Bohol Magic (Day 3)

Bohol Travel Blog

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Arrival in Tagbilaran pier via SuperCat
Having to wake up after just having 2 hours of sleep and still tasting the metallic taste of mixture of cigarette and beer in the morning, normally is just terrible. However, that day was a different day.I was just too eager to see Bohol. Our fastcraft would leave Cebu at 8 AM and we need to be up by 6:30 AM to prepare for this trip. I have not packed my things yet since I was out all day and night the previous day touring the city and visiting my school and meeting up with college friends. Still feeling heavy, I dragged myself to the nearest McDo for a quick breakfast of sausage and milo. After that, we were on our way to the pier which took us about less that 20 minutes from the Hotel.
Our driver, Manong Dodong


My two friends and former colleagues were quite excited for the boat ride to Bohol. It would be their first time to ride a fastcraft like that of SuperCat. Also, they were amazed how organized and clean the boat terminal in Cebu is. Well well well, Manila is not Philippines and Philippines is not Manila. There are just too many good things outside Manila. :)

The trip of about 1.5 hours was a smooth one, no big waves, no rollercoaster ride, no feeling of dizziness. It was, I would say uneventful. I was just sleeping the entire trip. After the ride, I was expecting to see an middle-aged man named Mang Dodong (our designated driver) flashing a sign with my name ("Apo") on it. We met with him and I found him nice and very pleasant.
Tagbilaran Cathedral
At first he was speaking in a not-so straight Tagalog (lingua franca of the Philippines) but upon learning that I can speak and understand Bisaya (the languange of Cebu and Bohol), he immediately shifted to Bisaya. And for the entire trip, I acted as the translator of Mang Dodong to my friends. We had a Sedan in a good condition for our day trip of Bohol.

Mang Dodong gave us a map with the itinerary, and I noticed that he highlighted the places I indicated in our itinerary. From Tagbilaran (the capital city where the port is), there are two possible ways to do our itinerary. Either go west first and see Loon church and Punta Cruz or go east to see the famous Chocolate Hills.
St. Joseph, the patron of Tagbilaran
It was a handsdown for the group, we would like to see the Chocolate Hills first! From the pier, we first dropped by the Tagbilaran Cathedral. The Cathedral is not really as impressive as the other Cathedral that I have seen. It was a blasphemy of mixing Neo-Romanesque and Modern, it is like mixing Green Bean (Mungo) with dark sauce of squid adobo. As I said in my previous blogs, I want old stracture too actually look old. Though, in the defense of the Cathedral, they need to renovate to give more space to the growing number of the parishoners and just forget the past where blood and sweat of Filipinos were sacrificed during the forced labor just to build the old church. Am I getting too over-acting here? Lolz, pardon my being histrionic. :)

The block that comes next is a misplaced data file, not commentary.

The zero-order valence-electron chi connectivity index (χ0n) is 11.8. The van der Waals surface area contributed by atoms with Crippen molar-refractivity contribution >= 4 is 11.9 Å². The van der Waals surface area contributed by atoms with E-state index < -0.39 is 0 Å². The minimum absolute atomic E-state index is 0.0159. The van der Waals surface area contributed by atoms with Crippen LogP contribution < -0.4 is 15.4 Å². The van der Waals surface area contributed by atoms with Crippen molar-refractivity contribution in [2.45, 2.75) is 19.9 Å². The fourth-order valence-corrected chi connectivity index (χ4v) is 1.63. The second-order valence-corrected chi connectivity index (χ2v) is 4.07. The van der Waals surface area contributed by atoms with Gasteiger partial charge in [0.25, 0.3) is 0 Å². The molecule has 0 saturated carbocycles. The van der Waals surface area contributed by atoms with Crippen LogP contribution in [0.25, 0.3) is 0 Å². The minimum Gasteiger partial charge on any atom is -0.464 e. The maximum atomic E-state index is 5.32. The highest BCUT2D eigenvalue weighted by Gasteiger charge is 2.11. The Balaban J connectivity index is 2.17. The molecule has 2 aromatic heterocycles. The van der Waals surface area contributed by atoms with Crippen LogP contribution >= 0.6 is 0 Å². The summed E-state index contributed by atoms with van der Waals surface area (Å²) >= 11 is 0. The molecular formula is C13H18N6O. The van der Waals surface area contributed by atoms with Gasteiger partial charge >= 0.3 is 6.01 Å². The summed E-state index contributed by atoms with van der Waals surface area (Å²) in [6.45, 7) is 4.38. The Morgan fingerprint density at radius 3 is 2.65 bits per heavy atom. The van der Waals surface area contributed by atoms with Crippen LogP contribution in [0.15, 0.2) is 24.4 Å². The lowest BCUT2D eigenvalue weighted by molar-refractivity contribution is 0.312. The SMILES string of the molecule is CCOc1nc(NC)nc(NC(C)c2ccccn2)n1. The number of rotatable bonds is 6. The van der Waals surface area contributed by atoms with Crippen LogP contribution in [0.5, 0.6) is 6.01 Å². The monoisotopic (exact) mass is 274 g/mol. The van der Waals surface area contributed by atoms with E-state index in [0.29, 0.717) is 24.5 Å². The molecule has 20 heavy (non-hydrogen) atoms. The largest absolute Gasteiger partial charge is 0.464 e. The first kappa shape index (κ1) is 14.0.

Anyway, we continued with a very long journey to the viewing deck of the nature's wonder of Bohol: The chocolate hills! (A green chocolate).
The Bohol Man Made Forest
It took us about two hours to reach the chocolate hills, it was a very long but paved zigzag road. If you are a byahilo person, better take some pills for dizziness an hour before the ride. Anyway, we had one stop in the Man-made forest before going to the hills. The Bohol Forest is a man-made mahogany forest stretching in a two-kilometer stretch of densely planted Mahogany trees located in the border of Loboc and Bilar towns. This mahogany trees were planted by students in circa 1950. Now, the forest stands out because of the uniformity in height of the big trees, the spread of its branches, thickness and design of leaves.
Natural Wonder: Chocolate Hills of Bohol
This is something I have not seen in any area in the Philippines.

Reaching the Chocolate hills after passing through the Tina-i sa Manok (chicken's intestine) road, which is very long and zigzag, I can't help but be amazed and amused of what I had seen so far (the man made forest, the grand churches, the view of the sea). I was happy seeing what I saw but nothing prepared me for the "awe" factor of the Chocolate Hills.

The hills are located at the heart of Bohol and probably its most famous attraction. One has to take the 214 steps to reach the viewing deck. From it, the hills look like giant moles of Ate Guy, not black but green. Others said, especially by sexually repressed individuals, the hills look like women's breast, lot's and lots of them. There was a debate arguing that the hills are actually man-made, but most people are drawn to the fact that this is a nature's creation.
Caressing the Chocolate Hill
If this is man-made, the effort to create the 1268 hills surpassed that effort to build the pyramids of Egypt.